Wednesday, December 16, 2015

Music streaming uncovers key data-driven consumer insights

As people use more mobile devices and apps, uncovering actionable insights in marketing is becoming a very difficult task. Marketers have a ton of data, but few companies have figured out how to effectively leverage that data to deliver targeted content at scale.

Data-driven insights offer a key to effectively engaging consumers. But how does one collect and analyze enough data to engage individuals in a scalable approach? Streaming data may be the answer, according to a recent article. And subscription streaming is becoming a key driver of the nearly $15-billion music industry, according to the International Federation of the Phonographic Industry (IFPI), a music lobby group, which recently released its annual Digital Music Report.



As more consumers use music streaming services, companies like Spotify and Pandora are mining those streams for user insights. Spotify—which expects to have 100 million users by the end of this year—knows how and when people listen to music. The company knows this by not only tracking the songs people are streaming, but through users who label their activities, according to Spotify Chief Revenue Officer Jeff Levick.

"People are soundtracking their lives and creating playlists with names like 'shower,'" Levick said during a presentation at the IAB's Mixx conference. "We have over 39,000 shower playlists on Spotify." By analyzing patterns related to shower playlists, Spotify uncovered numerous insights about its users.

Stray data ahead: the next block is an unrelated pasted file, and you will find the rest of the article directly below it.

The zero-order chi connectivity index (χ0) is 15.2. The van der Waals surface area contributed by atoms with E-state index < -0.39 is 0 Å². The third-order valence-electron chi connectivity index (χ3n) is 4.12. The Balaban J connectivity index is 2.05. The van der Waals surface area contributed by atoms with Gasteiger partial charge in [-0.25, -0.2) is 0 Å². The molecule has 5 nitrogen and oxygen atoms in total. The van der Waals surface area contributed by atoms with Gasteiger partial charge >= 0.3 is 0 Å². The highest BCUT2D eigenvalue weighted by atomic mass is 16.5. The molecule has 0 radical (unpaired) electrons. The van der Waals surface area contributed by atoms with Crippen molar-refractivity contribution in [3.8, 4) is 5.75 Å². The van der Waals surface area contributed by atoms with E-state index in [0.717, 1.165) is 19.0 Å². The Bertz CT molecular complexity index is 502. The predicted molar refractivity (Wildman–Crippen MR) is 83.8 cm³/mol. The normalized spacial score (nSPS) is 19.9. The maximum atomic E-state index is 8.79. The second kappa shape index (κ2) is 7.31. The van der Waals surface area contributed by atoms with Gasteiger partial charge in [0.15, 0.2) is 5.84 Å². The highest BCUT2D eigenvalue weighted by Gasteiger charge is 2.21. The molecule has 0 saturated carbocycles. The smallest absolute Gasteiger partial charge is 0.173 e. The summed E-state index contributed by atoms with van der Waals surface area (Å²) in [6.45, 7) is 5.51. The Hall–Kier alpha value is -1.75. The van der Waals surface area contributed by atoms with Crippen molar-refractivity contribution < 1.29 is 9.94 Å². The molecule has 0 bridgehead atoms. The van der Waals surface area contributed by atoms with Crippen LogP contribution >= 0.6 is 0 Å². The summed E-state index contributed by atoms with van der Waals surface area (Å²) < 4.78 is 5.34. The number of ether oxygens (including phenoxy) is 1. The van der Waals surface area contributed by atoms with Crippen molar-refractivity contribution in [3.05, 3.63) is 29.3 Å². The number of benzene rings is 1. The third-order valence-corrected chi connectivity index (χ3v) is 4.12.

In fact, Spotify learned that most (44 percent) of the users who create shower playlists are between ages 18 and 24, followed by 23 percent of users who are ages 25 to 34. Additionally, 68 percent of the shower playlists are created by men, compared to 32 percent of women.

Not to mention, music streaming services can help artists find their fans. For instance, when country music singer Hunter Hayes released a new single, 21, earlier this year, he used data from Spotify to plot his 21 tour stops. Hayes released 21 on streaming platforms before physical retail or digital stores. Based on that data, Spotify identified cities with the highest volume of users listening to the singer's songs compared to other locations. Hayes performed in places like Western Carolina University, Kent State University, West Point Eisenhower Hall Theater, and University of Oklahoma.
"That data—along with country radio airplay and single sales — is invaluable to identify where you have an active, passionate audience currently excited about an artist's music," Warner Music Nashville's Jeremy Holley told Mashable.

Spotify's competitor, Pandora, offers artists a similar feature through tools for analyzing fan engagement on its music streaming service. With Artist Marketing Platform (AMP), Pandora lets artists know which songs are performing well based on factors like the number of people listening to the song, the number of likes the song garners, as well as the general location of their fans. Real-time data from streamed music can also allow brands to target listeners beyond basic demographic information. Besides targeting listeners based on age or gender, brands can look at the days of the week and organize around what it is people are doing when they're doing it and target smarter.

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